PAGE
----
Sub-minimum wages, sheltered work, high unemployment among findings
The Developmental Disabilities Network - comprised of Michigan Protection & Advocacy Service, Inc. (MPAS), the Developmental Disabilities Institute at Wayne State University, and the Developmental Disabilities (DD) Council - released their Employment First report at a press conference today outlining the dismal employment circumstances in Michigan for individuals with disabilities, particularly those with intellectual and developmental disabilities (I/DD).
"This report uses data never before collected to paint an accurate picture of the actual state of employment for individuals with disabilities in Michigan," said Elmer L. Cerano, Executive Director of MPAS. "While so much effort is going into assisting our state in its economic recovery, Michigan must be more aggressive in including what is the country's single largest untapped workforce. People with disabilities in Michigan have marketable skills and a documented strong desire to work. The fact that we have over 8,000 of our citizens being placed in segregated work environments making an average $2.75 per hour is simply unacceptable. The workers deserve better and we must do better.”
Nationally, and in Michigan, individuals with disabilities, especially those with I/DD, consistently have significantly higher under- and unemployment rates compared to those without disabilities. Further, an alarming number of individuals with disabilities in Michigan who are deemed to be "working" are doing so in non-integrated settings (often known as "sheltered workshops") and being compensated a fraction of the federal minimum wage. While these practices are legal, they have sparked a significant amount of attention across the country and have motivated several states to establish executive orders and/or pass legislation geared toward increasing opportunities for competitive, integrated employment for people with disabilities, including those with I/DD.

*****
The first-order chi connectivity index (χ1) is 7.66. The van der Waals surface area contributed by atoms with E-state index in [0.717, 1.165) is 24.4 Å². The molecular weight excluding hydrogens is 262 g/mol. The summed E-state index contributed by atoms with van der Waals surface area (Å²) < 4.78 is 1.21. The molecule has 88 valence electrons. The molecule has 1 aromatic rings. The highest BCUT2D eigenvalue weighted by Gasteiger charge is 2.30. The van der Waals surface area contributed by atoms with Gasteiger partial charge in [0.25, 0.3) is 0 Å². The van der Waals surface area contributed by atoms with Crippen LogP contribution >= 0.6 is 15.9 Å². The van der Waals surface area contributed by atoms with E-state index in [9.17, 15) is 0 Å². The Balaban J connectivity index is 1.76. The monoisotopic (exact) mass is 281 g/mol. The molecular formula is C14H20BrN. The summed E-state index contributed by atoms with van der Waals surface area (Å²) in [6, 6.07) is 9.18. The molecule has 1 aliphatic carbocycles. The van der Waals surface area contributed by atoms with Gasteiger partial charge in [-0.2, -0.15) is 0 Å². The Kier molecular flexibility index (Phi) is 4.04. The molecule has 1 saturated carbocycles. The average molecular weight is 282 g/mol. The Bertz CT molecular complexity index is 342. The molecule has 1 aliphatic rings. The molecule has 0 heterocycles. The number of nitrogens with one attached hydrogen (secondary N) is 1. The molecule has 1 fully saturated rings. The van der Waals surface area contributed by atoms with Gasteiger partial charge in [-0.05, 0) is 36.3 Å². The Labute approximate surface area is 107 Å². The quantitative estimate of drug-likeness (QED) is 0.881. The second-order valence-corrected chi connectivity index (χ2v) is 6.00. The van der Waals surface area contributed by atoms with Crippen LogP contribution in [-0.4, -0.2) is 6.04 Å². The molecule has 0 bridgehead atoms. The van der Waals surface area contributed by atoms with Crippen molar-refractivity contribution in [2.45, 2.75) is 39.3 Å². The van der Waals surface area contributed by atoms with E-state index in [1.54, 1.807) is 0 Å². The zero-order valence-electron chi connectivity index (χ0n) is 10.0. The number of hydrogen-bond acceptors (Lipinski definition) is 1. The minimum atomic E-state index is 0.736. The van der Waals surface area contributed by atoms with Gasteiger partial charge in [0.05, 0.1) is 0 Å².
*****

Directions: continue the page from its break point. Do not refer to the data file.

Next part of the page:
The data collected for this report were obtained from various sources including the U.S. Department of Labor, Wage, and Hour Division through Freedom of Information Act requests. Key findings from the report include:
- 60 percent of individuals with disabilities in Michigan want a job in their community; however, only 17 percent of them have one;
- There are over 70 non-profit Community Rehabilitation Programs operating sheltered workshops (located in 39 Michigan counties) paying their workers with disabilities significantly less than minimum wage;
- These sheltered workshops account for over 8,000 individuals with disabilities being compensated an average wage of $2.75/hour;
- Approximately 23 percent of employees with disabilities earned under $1/hour, while 47 percent of all employees earned below $2 per hour and;
- 69 percent of individuals with developmental disabilities who are "working" and served by Community Mental Health Services Programs (CMHSPs) in Michigan are working in segregated, non-competitive employment settings.
The Michigan Developmental Disability Network is calling on policy makers to establish meaningful statewide policy through legislation and/or an executive order aimed at strategically increasing opportunities for people with disabilities, including those with I/DD, to establish and maintain competitive, integrated employment. Additionally, the network is recommending that the potential policies mirror what has been considered best practice by the Office of Disability Employment Policy within the U.S. Department of Labor and are known as "Employment First" policies. Employment First is a nationally recognized philosophy based on the expectation that all individuals with disabilities can, with proper training, job matching techniques, assistive technology and reasonable accommodations, earn a fair and prevailing wage alongside individuals without disabilities in fully integrated settings. This philosophy lays the foundation on which a productive, valued workforce of individuals with disabilities can be built.
"While this report may shed light on more areas of concern than areas of encouragement, we believe it ultimately provides the state of Michigan the opportunity to address this issue in a swift yet responsible manner," said Kate Pew Wolters, MPAS Board of Directors President. "When implemented correctly, these policies should yield greater independence among individuals with disabilities, less reliance on publically funded supports, and increased contributions to the state's economy and the businesses within."
Employment First in Michigan - PDF
Picture: Melina Bucci holds her ticket scanner while at work for the Great Lakes Loons at Dow Diamond Stadium in Midland.